Mr. Charles Walker (Broxbourne) (Con): Will the Minister say why there is a discrepancy between the price of petrol and of diesel at the pumps? A number of my constituents have written to me, expressing their concern. Are the oil companies playing fair with their customers on this?
Angela Eagle: I am happy to comment for the hon. Gentleman on the differential between the price of petrol and of diesel. I, too, have received many such letters. Many people mistakenly believe that somehow there is a difference in tax treatment, which is leading to the price differential. There is not; it is a question of demand and bottlenecks in the supply for producing dieselparticularly after some of the technical changes that were required to make its particulate emissions less dangerous.
My understanding is that the industry is putting in investment to catch up on, and deal with, some of the bottlenecks, but the price differential caused by supply conditions is causing the differential at the pumps. I hope that the hon. Gentleman will now be able to enlighten his constituents who are understandably puzzled about the differences.
As I was saying, since the pre-Budget report, crude and pump prices have continued to fall and thus, since then, petrol prices have fallen by more than 6p per litre and diesel prices by more than 9p per litre. The pre-Budget report 2008 thus announced a return to the Governments long-term policy of increasing fuel duty at least in line with inflation every year. In the face of unusually difficult conditions created by record-high world oil prices, the increase in fuel duty planned for 2008 was postponed in the summer. That showed that the Government would react responsibly to short-term difficulties posed to businesses and families across the UK. However, with crude oil prices having fallen by more than 60 per cent. from their summer peaks, it was right for the Government to return to their long-term policy set out in the pre-Budget report, and for the 2p per litre increase, which had been postponed, to be brought into effect on 1 December.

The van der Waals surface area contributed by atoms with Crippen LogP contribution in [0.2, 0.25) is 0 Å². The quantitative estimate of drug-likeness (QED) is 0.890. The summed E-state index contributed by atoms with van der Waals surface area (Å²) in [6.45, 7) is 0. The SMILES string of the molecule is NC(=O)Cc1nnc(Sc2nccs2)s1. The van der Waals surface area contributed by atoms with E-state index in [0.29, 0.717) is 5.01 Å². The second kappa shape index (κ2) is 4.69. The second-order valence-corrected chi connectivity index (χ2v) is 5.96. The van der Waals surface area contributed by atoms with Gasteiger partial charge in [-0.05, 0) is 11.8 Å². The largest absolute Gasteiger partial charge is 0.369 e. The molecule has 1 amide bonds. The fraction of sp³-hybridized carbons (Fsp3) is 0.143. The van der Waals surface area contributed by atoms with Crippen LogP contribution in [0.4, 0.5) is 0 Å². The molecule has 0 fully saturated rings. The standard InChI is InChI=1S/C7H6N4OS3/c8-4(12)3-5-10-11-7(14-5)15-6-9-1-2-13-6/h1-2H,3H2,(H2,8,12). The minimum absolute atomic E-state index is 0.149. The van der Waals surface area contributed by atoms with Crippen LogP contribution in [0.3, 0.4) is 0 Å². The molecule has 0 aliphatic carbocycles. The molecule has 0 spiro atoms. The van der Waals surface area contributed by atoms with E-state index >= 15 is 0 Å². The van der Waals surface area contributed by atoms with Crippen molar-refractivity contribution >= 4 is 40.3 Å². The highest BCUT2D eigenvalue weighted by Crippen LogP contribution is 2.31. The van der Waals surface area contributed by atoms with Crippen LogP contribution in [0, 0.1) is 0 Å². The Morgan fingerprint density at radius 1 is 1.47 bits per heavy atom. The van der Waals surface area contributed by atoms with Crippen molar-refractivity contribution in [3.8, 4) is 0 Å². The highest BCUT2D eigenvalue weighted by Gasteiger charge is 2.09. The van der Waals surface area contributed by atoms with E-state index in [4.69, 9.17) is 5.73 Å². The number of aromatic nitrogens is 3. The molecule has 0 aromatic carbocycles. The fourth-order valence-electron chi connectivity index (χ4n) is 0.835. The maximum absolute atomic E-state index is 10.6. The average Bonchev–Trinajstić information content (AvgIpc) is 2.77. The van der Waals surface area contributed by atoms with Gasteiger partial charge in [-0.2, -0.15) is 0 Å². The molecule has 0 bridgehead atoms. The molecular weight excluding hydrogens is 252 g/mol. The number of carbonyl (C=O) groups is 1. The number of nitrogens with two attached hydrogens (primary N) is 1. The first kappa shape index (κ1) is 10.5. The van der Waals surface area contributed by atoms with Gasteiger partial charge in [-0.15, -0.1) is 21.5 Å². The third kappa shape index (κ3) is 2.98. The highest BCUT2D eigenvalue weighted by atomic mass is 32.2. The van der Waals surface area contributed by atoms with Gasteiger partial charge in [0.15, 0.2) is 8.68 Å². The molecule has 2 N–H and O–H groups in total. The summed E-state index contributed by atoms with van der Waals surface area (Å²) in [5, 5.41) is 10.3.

That increase will help to sustain public finances in the medium term and to support the Governments environmental objectives. With the standard rate of VAT being reduced at the same time, private motorists should see little impact on fuel prices at the pump. I commend the order to the Committee.